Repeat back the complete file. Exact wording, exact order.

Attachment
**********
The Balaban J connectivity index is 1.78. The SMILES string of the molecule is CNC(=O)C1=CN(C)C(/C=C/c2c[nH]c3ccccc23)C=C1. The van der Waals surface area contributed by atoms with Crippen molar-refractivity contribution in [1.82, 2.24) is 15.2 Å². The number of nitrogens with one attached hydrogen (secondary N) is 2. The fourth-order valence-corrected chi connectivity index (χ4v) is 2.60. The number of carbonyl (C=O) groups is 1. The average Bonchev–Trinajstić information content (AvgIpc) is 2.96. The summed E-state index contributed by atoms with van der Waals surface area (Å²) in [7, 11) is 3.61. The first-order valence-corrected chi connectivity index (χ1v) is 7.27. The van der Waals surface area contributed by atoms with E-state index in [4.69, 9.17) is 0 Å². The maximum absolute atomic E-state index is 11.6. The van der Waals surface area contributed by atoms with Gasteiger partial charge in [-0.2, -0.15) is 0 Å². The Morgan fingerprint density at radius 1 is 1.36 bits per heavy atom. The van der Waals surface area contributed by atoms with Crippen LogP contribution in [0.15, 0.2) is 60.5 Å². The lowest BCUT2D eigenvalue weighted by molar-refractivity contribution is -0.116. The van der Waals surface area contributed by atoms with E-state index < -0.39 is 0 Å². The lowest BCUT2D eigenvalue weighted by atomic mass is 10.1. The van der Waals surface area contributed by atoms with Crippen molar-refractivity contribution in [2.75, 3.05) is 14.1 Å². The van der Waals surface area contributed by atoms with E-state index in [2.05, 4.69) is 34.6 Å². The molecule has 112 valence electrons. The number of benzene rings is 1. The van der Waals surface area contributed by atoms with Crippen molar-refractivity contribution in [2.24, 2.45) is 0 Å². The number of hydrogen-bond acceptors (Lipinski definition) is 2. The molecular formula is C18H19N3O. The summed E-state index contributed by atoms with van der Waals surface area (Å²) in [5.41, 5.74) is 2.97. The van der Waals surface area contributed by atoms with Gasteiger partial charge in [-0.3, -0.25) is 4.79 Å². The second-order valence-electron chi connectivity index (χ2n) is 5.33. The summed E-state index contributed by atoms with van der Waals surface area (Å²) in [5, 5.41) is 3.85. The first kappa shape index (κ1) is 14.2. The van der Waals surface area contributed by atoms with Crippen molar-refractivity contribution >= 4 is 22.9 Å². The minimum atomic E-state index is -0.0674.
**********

The Balaban J connectivity index is 1.78. The SMILES string of the molecule is CNC(=O)C1=CN(C)C(/C=C/c2c[nH]c3ccccc23)C=C1. The van der Waals surface area contributed by atoms with Crippen molar-refractivity contribution in [1.82, 2.24) is 15.2 Å². The number of nitrogens with one attached hydrogen (secondary N) is 2. The fourth-order valence-corrected chi connectivity index (χ4v) is 2.60. The number of carbonyl (C=O) groups is 1. The average Bonchev–Trinajstić information content (AvgIpc) is 2.96. The summed E-state index contributed by atoms with van der Waals surface area (Å²) in [7, 11) is 3.61. The first-order valence-corrected chi connectivity index (χ1v) is 7.27. The van der Waals surface area contributed by atoms with E-state index in [4.69, 9.17) is 0 Å². The maximum absolute atomic E-state index is 11.6. The van der Waals surface area contributed by atoms with Gasteiger partial charge in [-0.2, -0.15) is 0 Å². The Morgan fingerprint density at radius 1 is 1.36 bits per heavy atom. The van der Waals surface area contributed by atoms with Crippen LogP contribution in [0.15, 0.2) is 60.5 Å². The lowest BCUT2D eigenvalue weighted by molar-refractivity contribution is -0.116. The van der Waals surface area contributed by atoms with E-state index < -0.39 is 0 Å². The lowest BCUT2D eigenvalue weighted by atomic mass is 10.1. The van der Waals surface area contributed by atoms with Crippen molar-refractivity contribution in [2.75, 3.05) is 14.1 Å². The van der Waals surface area contributed by atoms with E-state index in [2.05, 4.69) is 34.6 Å². The molecule has 112 valence electrons. The number of benzene rings is 1. The van der Waals surface area contributed by atoms with Crippen molar-refractivity contribution in [2.24, 2.45) is 0 Å². The number of hydrogen-bond acceptors (Lipinski definition) is 2. The molecular formula is C18H19N3O. The summed E-state index contributed by atoms with van der Waals surface area (Å²) in [5.41, 5.74) is 2.97. The van der Waals surface area contributed by atoms with Gasteiger partial charge in [-0.3, -0.25) is 4.79 Å². The second-order valence-electron chi connectivity index (χ2n) is 5.33. The summed E-state index contributed by atoms with van der Waals surface area (Å²) in [5, 5.41) is 3.85. The first kappa shape index (κ1) is 14.2. The van der Waals surface area contributed by atoms with Crippen molar-refractivity contribution >= 4 is 22.9 Å². The minimum atomic E-state index is -0.0674.